Definition of inkling
- had not the faintest inkling of what it was all about
- —H. W. Carter
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did not give the slightest inkling that he was planning to quit
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Originating in English in the early 16th century, inkling derives from Middle English yngkiling, meaning "whisper or mention," and perhaps further from the verb inclen, meaning "to hint at." It also shares a distant relationship with the Old English noun inca, meaning "suspicion." An early sense of the word meant "a faint perceptible sound or undertone" or "rumor," but now people usually use the word to refer to a tiny bit of knowledge or information that a person receives about something. One related word you might not have heard of is the verb inkle, a back-formation of inkling that occurs in some British English dialects and means "to have an idea or notion of."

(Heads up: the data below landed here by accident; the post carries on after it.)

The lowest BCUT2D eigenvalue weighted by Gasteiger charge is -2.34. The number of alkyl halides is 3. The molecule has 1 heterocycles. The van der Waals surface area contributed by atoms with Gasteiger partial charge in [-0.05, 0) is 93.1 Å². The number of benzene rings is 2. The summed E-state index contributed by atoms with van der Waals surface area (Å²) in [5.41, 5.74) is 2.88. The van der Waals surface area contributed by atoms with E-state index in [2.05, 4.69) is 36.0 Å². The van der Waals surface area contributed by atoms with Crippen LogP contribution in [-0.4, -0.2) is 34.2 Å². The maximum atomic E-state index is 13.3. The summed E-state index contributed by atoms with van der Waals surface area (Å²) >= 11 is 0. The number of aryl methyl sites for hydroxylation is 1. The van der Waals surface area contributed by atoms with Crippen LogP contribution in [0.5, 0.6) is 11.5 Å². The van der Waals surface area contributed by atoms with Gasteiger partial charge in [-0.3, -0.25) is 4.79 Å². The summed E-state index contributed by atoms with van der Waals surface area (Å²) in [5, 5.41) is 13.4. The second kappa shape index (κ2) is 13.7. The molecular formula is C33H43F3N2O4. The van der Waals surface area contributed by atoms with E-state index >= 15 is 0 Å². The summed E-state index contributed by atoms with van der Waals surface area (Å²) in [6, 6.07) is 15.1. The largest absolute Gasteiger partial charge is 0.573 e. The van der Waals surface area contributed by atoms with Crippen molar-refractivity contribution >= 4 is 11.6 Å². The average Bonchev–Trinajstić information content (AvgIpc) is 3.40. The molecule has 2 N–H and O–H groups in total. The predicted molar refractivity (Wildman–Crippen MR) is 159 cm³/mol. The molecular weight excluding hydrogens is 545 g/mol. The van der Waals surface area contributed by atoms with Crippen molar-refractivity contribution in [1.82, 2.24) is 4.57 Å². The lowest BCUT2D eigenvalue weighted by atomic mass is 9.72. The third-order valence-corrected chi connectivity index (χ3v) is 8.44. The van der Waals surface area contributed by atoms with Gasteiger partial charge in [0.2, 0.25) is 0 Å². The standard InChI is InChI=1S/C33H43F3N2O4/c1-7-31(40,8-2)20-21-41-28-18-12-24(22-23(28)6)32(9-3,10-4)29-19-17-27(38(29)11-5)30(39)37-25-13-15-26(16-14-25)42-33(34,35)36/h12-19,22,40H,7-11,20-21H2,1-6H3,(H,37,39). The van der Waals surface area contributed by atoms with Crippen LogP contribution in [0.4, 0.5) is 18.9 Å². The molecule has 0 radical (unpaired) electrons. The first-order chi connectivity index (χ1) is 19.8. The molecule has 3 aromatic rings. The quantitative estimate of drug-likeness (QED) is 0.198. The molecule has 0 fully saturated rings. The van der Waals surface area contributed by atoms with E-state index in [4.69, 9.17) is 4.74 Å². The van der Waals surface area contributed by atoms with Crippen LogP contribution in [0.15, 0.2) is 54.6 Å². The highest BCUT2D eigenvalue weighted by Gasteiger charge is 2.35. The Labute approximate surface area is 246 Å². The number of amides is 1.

First Known Use: 1513See Words from the same year
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to lessen the seriousness or strength of
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